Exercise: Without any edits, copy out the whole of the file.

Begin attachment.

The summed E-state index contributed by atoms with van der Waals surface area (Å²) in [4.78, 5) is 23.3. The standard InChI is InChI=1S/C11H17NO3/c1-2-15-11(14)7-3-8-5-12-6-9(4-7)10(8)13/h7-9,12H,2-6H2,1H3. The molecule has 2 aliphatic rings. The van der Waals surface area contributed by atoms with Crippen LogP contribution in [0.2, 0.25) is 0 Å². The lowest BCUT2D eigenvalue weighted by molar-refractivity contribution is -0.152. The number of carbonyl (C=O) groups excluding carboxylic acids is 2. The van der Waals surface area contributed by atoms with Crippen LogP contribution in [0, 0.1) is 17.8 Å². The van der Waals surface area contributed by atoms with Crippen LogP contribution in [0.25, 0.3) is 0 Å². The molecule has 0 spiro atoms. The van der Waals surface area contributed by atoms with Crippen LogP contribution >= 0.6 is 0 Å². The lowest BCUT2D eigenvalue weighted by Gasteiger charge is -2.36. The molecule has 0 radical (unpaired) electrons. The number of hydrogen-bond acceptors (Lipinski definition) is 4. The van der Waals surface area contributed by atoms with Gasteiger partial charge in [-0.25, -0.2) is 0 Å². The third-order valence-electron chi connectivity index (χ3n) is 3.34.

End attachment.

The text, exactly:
The summed E-state index contributed by atoms with van der Waals surface area (Å²) in [4.78, 5) is 23.3. The standard InChI is InChI=1S/C11H17NO3/c1-2-15-11(14)7-3-8-5-12-6-9(4-7)10(8)13/h7-9,12H,2-6H2,1H3. The molecule has 2 aliphatic rings. The van der Waals surface area contributed by atoms with Crippen LogP contribution in [0.2, 0.25) is 0 Å². The lowest BCUT2D eigenvalue weighted by molar-refractivity contribution is -0.152. The number of carbonyl (C=O) groups excluding carboxylic acids is 2. The van der Waals surface area contributed by atoms with Crippen LogP contribution in [0, 0.1) is 17.8 Å². The van der Waals surface area contributed by atoms with Crippen LogP contribution in [0.25, 0.3) is 0 Å². The molecule has 0 spiro atoms. The van der Waals surface area contributed by atoms with Crippen LogP contribution >= 0.6 is 0 Å². The lowest BCUT2D eigenvalue weighted by Gasteiger charge is -2.36. The molecule has 0 radical (unpaired) electrons. The number of hydrogen-bond acceptors (Lipinski definition) is 4. The van der Waals surface area contributed by atoms with Gasteiger partial charge in [-0.25, -0.2) is 0 Å². The third-order valence-electron chi connectivity index (χ3n) is 3.34.